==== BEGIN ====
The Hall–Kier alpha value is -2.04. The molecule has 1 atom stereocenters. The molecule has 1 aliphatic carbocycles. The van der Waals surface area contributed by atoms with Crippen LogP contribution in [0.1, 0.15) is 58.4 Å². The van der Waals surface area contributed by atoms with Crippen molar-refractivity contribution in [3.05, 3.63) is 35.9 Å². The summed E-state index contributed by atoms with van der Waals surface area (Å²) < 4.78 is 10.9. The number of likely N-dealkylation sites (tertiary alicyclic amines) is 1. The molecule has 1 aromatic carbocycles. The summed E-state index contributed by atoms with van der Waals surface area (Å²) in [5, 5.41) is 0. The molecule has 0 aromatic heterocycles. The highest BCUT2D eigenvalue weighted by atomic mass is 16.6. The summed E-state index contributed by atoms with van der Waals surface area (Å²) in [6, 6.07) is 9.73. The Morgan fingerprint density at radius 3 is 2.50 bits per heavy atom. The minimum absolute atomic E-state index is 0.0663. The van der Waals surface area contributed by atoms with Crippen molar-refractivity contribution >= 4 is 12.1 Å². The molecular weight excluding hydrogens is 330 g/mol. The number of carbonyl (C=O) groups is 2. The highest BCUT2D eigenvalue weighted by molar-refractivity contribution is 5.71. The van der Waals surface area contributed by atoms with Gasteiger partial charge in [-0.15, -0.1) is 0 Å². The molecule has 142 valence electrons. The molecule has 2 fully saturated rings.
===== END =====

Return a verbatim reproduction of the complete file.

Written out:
The Hall–Kier alpha value is -2.04. The molecule has 1 atom stereocenters. The molecule has 1 aliphatic carbocycles. The van der Waals surface area contributed by atoms with Crippen LogP contribution in [0.1, 0.15) is 58.4 Å². The van der Waals surface area contributed by atoms with Crippen molar-refractivity contribution in [3.05, 3.63) is 35.9 Å². The summed E-state index contributed by atoms with van der Waals surface area (Å²) < 4.78 is 10.9. The number of likely N-dealkylation sites (tertiary alicyclic amines) is 1. The molecule has 1 aromatic carbocycles. The summed E-state index contributed by atoms with van der Waals surface area (Å²) in [5, 5.41) is 0. The molecule has 0 aromatic heterocycles. The highest BCUT2D eigenvalue weighted by atomic mass is 16.6. The summed E-state index contributed by atoms with van der Waals surface area (Å²) in [6, 6.07) is 9.73. The Morgan fingerprint density at radius 3 is 2.50 bits per heavy atom. The minimum absolute atomic E-state index is 0.0663. The van der Waals surface area contributed by atoms with Crippen molar-refractivity contribution >= 4 is 12.1 Å². The molecular weight excluding hydrogens is 330 g/mol. The number of carbonyl (C=O) groups is 2. The highest BCUT2D eigenvalue weighted by molar-refractivity contribution is 5.71. The van der Waals surface area contributed by atoms with Gasteiger partial charge in [-0.15, -0.1) is 0 Å². The molecule has 142 valence electrons. The molecule has 2 fully saturated rings.